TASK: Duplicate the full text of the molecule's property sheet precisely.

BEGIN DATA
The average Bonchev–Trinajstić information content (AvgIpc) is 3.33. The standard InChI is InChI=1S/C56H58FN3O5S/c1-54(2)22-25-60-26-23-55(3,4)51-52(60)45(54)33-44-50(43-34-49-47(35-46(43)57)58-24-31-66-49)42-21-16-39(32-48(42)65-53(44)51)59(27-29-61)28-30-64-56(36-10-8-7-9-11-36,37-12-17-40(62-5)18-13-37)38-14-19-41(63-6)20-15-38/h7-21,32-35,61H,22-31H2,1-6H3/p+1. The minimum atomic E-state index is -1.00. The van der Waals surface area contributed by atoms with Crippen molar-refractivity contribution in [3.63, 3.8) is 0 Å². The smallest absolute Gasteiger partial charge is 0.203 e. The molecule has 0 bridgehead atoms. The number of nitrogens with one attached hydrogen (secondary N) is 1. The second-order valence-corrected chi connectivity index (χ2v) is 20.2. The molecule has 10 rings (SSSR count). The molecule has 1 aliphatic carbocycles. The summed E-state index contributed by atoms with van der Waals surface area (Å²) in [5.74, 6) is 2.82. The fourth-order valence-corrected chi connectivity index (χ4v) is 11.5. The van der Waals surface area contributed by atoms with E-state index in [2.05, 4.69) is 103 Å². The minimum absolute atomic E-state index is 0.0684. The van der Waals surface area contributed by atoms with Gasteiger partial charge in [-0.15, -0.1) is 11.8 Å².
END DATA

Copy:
The average Bonchev–Trinajstić information content (AvgIpc) is 3.33. The standard InChI is InChI=1S/C56H58FN3O5S/c1-54(2)22-25-60-26-23-55(3,4)51-52(60)45(54)33-44-50(43-34-49-47(35-46(43)57)58-24-31-66-49)42-21-16-39(32-48(42)65-53(44)51)59(27-29-61)28-30-64-56(36-10-8-7-9-11-36,37-12-17-40(62-5)18-13-37)38-14-19-41(63-6)20-15-38/h7-21,32-35,61H,22-31H2,1-6H3/p+1. The minimum atomic E-state index is -1.00. The van der Waals surface area contributed by atoms with Crippen molar-refractivity contribution in [3.63, 3.8) is 0 Å². The smallest absolute Gasteiger partial charge is 0.203 e. The molecule has 0 bridgehead atoms. The number of nitrogens with one attached hydrogen (secondary N) is 1. The second-order valence-corrected chi connectivity index (χ2v) is 20.2. The molecule has 10 rings (SSSR count). The molecule has 1 aliphatic carbocycles. The summed E-state index contributed by atoms with van der Waals surface area (Å²) in [5.74, 6) is 2.82. The fourth-order valence-corrected chi connectivity index (χ4v) is 11.5. The van der Waals surface area contributed by atoms with E-state index in [2.05, 4.69) is 103 Å². The minimum absolute atomic E-state index is 0.0684. The van der Waals surface area contributed by atoms with Gasteiger partial charge in [-0.15, -0.1) is 11.8 Å².